“We’re also supporting an enterprise making masks, with tailors out of work,” Martin shares. “It was recently made mandatory that everyone venturing out wear a mask, but not many people are able to have the supply that they need. So, there are a number of women who are making homemade masks, and we’ll be buying these from them. We are supporting livelihoods and taking the masks to give to vulnerable communities.”

Since its beginning, sustainable agriculture has been a key focus for Renew Our World in Zambia, so it has also been a real joy for Martin to witness people’s openness to new farming concepts during this time. 

Our biggest challenge in Zambia is climate change. Most of the people who live outside urban centres tend to live on agriculture. With rapid climatic changes, their yields from their fields are reducing. We’ve just come out of the drought that lasted for two years, and then last rainy season, a quarter of the country struggled with floods, meaning that whatever they had planted and were so hopeful about has been wasted again. That’s why Renew Our World in Zambia focuses so much on issues to do with sustainable agriculture.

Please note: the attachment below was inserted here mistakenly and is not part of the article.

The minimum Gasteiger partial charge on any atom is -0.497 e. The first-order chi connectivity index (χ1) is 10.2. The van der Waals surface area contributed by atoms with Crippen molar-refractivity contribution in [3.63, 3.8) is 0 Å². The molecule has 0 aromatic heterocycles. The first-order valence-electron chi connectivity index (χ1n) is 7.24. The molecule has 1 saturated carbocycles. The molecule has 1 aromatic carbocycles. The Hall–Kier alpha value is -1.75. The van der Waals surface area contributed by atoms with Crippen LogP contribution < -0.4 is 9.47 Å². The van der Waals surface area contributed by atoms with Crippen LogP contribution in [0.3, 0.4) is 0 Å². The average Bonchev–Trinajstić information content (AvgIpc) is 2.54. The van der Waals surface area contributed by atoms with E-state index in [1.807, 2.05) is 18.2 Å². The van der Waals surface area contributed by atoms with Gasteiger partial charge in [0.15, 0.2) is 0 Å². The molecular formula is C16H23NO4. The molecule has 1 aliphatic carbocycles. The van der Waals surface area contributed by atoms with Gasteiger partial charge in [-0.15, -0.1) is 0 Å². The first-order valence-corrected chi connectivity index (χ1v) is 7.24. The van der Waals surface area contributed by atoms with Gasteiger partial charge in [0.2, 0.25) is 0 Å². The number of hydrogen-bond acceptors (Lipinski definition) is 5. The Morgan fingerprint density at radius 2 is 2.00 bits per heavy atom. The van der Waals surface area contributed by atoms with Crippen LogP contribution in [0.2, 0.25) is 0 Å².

So we’ve looked at this [COVID-19 pandemic] as another opportunity to reach out to the community, those that have the means to do a backyard garden. We pass them seeds, then want them to consider using composite manure. We really want to move away from dependence on chemical fertilisers to having the conservation approach being embedded in their farming, so that they start to renew the ground on which they farm. Along the way, they start to see their yields going up.